Tag: Genetics + Genomics

New Finding Accelerates Discovery of Disease Genes and Human Population History

May 9, 2001

In an exciting new development, scientists at the Whitehead Institute Center for Genome Research have found that single nucleotide polymorphisms (SNPs) in northern Europeans—the single letter DNA differences that underlie disease susceptibility and individual variation—travel together in blocks that are much larger than previously thought. The finding has major implications for mapping disease genes and dissecting human population history.

The Masculinization of the X Chromosome: Many Genes for Early Male Sperm Production Reside on the X Chromosome

March 29, 2001

In an entirely counterintuitive result, scientists have found that nearly half of all genes related to the earliest stages of sperm production reside not on the male sex (Y) chromosome as expected, but on the X chromosome, a chromosome universally thought of as the female sex chromosome.

International Human Genome Mapping Consortium Publishes Physical Map of the Human Genome

February 12, 2001

The Human Genome Project international consortium today announced the publication of a draft sequence and initial analysis of the human genome–the genetic blueprint for a human being. The paper appears in the Feb.15 issue of the journal Nature. The draft sequence, which covers more than 90 percent of the human genome, represents the exact order of DNA’s four chemical bases–commonly abbreviated as A, T, C, and G–along the human chromosomes. This DNA text influences everything from eye color and height, to aging and disease.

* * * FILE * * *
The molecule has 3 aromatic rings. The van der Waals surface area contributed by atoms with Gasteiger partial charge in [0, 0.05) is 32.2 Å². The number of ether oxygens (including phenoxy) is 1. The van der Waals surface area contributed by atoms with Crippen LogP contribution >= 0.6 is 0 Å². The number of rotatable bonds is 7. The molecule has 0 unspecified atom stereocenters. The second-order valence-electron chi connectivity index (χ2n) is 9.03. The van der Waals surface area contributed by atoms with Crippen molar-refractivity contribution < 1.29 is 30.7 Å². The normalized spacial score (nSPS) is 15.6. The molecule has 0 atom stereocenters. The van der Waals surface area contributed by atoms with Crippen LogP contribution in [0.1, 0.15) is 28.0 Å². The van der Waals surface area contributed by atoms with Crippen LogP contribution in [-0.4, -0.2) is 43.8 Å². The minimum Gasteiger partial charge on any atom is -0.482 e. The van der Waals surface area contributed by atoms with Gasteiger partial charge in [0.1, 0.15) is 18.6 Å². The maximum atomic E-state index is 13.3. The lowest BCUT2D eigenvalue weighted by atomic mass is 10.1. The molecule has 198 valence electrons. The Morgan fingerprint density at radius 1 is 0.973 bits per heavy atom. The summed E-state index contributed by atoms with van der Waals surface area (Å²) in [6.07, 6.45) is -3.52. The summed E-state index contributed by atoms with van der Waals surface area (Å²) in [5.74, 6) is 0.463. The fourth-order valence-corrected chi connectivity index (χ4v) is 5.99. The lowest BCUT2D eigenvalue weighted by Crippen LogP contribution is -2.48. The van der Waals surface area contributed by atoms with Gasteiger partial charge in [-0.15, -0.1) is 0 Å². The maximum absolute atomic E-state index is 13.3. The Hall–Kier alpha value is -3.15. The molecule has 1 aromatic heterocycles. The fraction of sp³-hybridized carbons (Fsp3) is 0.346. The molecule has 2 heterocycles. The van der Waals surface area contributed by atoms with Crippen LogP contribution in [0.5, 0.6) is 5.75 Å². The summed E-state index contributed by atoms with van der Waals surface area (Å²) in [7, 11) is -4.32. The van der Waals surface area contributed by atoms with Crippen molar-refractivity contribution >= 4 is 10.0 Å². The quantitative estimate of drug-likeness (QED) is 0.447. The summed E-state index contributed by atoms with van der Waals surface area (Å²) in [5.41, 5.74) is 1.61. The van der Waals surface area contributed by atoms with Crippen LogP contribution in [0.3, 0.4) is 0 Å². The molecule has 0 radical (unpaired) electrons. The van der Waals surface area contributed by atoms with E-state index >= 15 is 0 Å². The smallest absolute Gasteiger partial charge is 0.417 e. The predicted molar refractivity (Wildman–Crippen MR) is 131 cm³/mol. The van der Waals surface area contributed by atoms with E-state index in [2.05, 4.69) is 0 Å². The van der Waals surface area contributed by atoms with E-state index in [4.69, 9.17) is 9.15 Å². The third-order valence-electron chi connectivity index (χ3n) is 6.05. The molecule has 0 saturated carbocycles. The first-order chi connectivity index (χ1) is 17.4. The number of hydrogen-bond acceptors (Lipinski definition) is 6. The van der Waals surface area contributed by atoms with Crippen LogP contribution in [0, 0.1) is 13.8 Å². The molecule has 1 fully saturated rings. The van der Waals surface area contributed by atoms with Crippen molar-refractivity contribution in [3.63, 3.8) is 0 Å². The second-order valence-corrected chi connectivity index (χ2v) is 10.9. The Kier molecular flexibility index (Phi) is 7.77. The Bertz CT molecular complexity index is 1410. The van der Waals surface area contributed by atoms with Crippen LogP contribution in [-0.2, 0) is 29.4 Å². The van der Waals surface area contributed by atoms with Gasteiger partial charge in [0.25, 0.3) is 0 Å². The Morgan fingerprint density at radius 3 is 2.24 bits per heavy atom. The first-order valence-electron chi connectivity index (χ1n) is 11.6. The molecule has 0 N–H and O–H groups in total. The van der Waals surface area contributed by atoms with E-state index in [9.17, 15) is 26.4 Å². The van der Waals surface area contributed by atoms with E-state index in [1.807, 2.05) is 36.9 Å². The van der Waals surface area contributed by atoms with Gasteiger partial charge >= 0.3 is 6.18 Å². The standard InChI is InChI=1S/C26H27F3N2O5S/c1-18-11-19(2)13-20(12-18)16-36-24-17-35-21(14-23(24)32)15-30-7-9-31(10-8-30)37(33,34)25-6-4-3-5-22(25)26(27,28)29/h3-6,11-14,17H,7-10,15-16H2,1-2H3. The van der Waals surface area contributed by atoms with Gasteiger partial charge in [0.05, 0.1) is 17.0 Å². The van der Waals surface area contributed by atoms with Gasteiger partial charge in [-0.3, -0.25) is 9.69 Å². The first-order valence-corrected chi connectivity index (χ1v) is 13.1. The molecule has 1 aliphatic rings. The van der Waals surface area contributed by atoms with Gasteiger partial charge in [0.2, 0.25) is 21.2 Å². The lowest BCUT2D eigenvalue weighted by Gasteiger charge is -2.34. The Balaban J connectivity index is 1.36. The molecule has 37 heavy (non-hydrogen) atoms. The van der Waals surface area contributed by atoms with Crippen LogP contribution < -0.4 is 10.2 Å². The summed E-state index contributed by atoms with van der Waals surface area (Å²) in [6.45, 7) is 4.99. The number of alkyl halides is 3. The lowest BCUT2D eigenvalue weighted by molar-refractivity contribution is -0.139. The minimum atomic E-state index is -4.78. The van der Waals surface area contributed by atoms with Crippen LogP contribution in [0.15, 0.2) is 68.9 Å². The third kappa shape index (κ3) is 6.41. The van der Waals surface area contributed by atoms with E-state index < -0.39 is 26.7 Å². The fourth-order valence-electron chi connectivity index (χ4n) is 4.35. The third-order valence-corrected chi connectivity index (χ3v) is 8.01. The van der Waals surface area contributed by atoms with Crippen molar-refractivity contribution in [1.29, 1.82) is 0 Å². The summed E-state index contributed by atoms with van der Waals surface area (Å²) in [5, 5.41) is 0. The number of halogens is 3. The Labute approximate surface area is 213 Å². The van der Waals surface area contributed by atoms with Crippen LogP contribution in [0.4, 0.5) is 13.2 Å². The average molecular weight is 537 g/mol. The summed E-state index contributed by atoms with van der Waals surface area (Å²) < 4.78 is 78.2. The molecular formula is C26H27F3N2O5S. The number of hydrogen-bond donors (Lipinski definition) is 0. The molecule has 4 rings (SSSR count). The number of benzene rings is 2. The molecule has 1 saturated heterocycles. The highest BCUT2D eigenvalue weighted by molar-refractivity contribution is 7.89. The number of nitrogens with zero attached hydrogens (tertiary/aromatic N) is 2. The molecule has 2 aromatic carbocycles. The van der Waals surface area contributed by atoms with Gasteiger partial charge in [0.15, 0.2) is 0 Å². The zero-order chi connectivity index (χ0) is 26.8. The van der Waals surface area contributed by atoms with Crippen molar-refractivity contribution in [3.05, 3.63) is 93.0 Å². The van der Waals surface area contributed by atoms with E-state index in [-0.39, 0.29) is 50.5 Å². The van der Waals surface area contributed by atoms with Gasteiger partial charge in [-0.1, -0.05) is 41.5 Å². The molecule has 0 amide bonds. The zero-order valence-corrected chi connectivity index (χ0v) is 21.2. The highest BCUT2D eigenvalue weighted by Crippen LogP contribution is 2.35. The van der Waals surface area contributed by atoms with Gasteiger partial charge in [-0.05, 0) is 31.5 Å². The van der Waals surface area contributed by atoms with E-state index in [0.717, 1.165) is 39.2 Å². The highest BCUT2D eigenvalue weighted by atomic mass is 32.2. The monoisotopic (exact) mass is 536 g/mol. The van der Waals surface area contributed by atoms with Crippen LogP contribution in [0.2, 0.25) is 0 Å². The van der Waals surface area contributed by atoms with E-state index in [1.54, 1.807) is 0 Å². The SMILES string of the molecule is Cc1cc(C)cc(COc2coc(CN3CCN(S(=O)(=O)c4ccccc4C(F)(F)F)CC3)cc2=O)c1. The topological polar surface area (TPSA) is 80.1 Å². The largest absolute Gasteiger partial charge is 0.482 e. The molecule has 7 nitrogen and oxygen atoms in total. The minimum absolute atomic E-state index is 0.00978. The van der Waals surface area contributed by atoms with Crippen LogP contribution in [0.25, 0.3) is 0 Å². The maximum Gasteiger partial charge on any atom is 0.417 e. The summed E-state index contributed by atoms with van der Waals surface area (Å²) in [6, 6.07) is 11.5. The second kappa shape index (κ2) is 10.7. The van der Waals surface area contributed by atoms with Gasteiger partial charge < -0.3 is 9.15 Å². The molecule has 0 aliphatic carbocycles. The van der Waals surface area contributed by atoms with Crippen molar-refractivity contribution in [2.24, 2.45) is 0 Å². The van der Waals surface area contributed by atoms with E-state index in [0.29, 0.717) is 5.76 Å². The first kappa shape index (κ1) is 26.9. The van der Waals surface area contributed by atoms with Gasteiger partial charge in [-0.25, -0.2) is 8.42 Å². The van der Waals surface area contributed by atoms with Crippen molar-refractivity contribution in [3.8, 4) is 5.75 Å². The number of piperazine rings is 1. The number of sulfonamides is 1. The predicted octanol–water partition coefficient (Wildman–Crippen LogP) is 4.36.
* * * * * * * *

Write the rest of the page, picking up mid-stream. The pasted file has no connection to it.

Dangerous Beauty: Fungal Flowers Offer Clues to Biofilm Formation on Medical Implants

February 1, 2001

At first glance, yeast growing on a jello-like medium look breathtakingly beautiful—like gossamer flowers with radial spokes emanating from a central hub (see cover of Science). But a florid fungus can be a dangerous beauty, able to coat medical implants with thin films causing serious complications in patients with hip and valve replacements. In fact, every year thousands of deaths can be traced to fungal infections around medical implants.

New DNA Array Method Helps Researchers Decipher Genome's Master Switches

December 21, 2000

Researchers at the Whitehead Institute and Corning Inc. have invented a powerful new mircroarray technique that can decipher the function of master switches in a cell by identifying the circuit, or the set of genes, they control across the entire genome. The researchers show that the technique can correctly identify the circuits controlled by two known master switches in yeast. In addition, the technique allows researchers to unravel in a week what takes years to achieve by conventional methods.

Scientists Show Cloning Can Turn Back Developmental Clock and Faithfully Reproduce X-Inactivation

November 23, 2000

Settling a hotly debated issue in the field of cloning, a team of researchers from the Whitehead Institute and the University of Hawaii has shown that the egg can reset the developmental clock of a female adult cell, first reversing and then faithfully reproducing an early genetic event called X-inactivation. X-inactivation is a process by which one of two X chromosomes in female embryos is randomly silenced during development.